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Barber Gives Free Haircuts to Kids Who Read to Him

Courtney Homes, a barber at Dubuque’s Spark Family Hair Salon, recently came up with unique way of charging children for haircuts – he asked for stories instead of money! He’s passionate about supporting kids reading, so he had his little clients read out loud to him as he worked on their hair.

“The kids would come in, and I would say, “Go to the table and get a book you might like, and if you can’t read it, I’ll help you understand and we can read it together,” Holmes told reporters. “To be honest, I was amazed, the line started with four kids, and next thing I knew it was like 20 kids, all waiting for a haircut and eager to read.”

Homes conducted the unique initiative during the second annual Back to School Bash at the city’s Comiskey Park. Lots of kids showed up to get free haircuts and read to Homes in return.

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Chinese Parents Take Kids on Luxury Villa Tours to Stimulate Them to Become Rich and Successful

Chinese media reports that a growing number of parents are taking their children on special tours of luxury villas, to stimulate their desire to become wealthy and successful.

On weekends, most parents take their kids to the playground, maybe to a museum, shopping mall or on a relaxing picnic, but in China, some parents use these family outings to inspire their young ones to study hard so one day they can afford to live a life of luxury.

Companies like Heming Island Resort and Spa, in Qingyuan, Guangdong Province, offer families the chance to visit luxury villas worth hundreds of thousands of dollars, which are meant “to stimulate a child’s desire to become wealthy and successful”. These holiday homes are apparently becoming a popular tool for parents who want their offspring to learn that being rich is a sign of “high social status and success”.

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Mom Asks Police to Pretend to Arrest Her Misbehaving 10-Year-Old Son to Teach Him a Lesson

Thoroughly exasperated by her son’s misbehavior, a mother from Columbus, Georgia, came up with an innovative method to teach him a lesson. She teamed up with the local police force to stage an arrest of her fifth-grade son, hoping to scare him into behaving well at school.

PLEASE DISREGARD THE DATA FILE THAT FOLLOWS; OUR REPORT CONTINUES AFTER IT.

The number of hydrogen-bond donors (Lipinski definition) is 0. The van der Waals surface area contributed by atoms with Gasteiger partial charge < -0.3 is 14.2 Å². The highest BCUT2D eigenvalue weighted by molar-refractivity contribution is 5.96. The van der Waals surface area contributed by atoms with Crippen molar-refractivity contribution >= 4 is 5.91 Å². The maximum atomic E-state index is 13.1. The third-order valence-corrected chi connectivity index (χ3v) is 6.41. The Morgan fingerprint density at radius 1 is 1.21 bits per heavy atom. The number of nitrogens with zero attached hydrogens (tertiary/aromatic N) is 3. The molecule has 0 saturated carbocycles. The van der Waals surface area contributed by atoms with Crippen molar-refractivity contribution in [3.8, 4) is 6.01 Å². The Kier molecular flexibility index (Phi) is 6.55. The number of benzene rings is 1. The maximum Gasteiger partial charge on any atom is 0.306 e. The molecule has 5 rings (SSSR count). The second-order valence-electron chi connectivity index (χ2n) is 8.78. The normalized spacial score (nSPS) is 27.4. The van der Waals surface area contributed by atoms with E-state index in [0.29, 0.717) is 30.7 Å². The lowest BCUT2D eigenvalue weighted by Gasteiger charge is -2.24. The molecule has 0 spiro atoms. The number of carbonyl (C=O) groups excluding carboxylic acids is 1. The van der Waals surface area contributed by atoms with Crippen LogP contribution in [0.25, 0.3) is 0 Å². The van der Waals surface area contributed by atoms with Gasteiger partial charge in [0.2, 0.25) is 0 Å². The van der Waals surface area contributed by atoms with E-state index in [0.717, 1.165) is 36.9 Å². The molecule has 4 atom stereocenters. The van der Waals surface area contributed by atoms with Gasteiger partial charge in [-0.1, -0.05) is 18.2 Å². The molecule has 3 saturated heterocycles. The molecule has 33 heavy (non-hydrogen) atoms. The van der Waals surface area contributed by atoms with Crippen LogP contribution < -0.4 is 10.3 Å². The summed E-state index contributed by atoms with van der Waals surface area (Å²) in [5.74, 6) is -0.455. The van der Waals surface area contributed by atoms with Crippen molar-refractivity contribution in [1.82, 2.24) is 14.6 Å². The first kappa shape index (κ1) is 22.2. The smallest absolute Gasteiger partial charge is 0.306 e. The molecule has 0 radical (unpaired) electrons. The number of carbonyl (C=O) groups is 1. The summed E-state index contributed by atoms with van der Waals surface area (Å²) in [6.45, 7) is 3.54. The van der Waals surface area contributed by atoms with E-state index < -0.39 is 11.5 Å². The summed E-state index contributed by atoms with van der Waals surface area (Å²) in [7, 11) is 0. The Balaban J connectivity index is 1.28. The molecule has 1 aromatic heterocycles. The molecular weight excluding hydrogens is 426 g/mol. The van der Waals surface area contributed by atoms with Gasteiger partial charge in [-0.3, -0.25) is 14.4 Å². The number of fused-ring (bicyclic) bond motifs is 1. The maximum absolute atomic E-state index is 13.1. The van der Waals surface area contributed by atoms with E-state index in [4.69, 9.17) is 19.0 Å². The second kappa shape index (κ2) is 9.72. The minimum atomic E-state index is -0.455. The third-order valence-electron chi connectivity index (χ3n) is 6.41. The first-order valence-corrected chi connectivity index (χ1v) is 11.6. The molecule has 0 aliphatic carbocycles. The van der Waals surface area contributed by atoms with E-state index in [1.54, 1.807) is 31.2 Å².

33-year-old Chiquita Hill said that her son Sean’s teacher complained about him being “rude and disrespectful, not listening, talking back, and not doing his school work,” for the umpteenth time. She was running out of options and desperately looking for a solution, because she was scared that Sean’s behavior could escalate into serious disrespect for authority as an adult. That’s when she got the idea for a fake arrest.

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Hong Kong Toddlers Take Special Classes to Make Sure They Get into the Best Nurseries and Kindergartens

Believe it or not, the kindergarten scene in Hong Kong is so fiercely competitive that tiny toddlers are expected to take special classes to get prepped for nursery interviews!

You might wonder what the big deal is about nursery school – kids just play and take naps, right? But parents in Hong Kong actually view it as an important phase that could determine their child’s future. They strongly believe in the cascading effect – admission to the best kindergartens will lead to the best primary schools, best secondary schools, and eventually, the best universities.

“It’s the only topic that comes up when you go out for lunch, which school your kid got into, which school are you applying for and how are you preparing your child for it?” one mother revealed. “My friends have sent me spreadsheets with a detailed timetable of when schools are available for applications and how to apply.”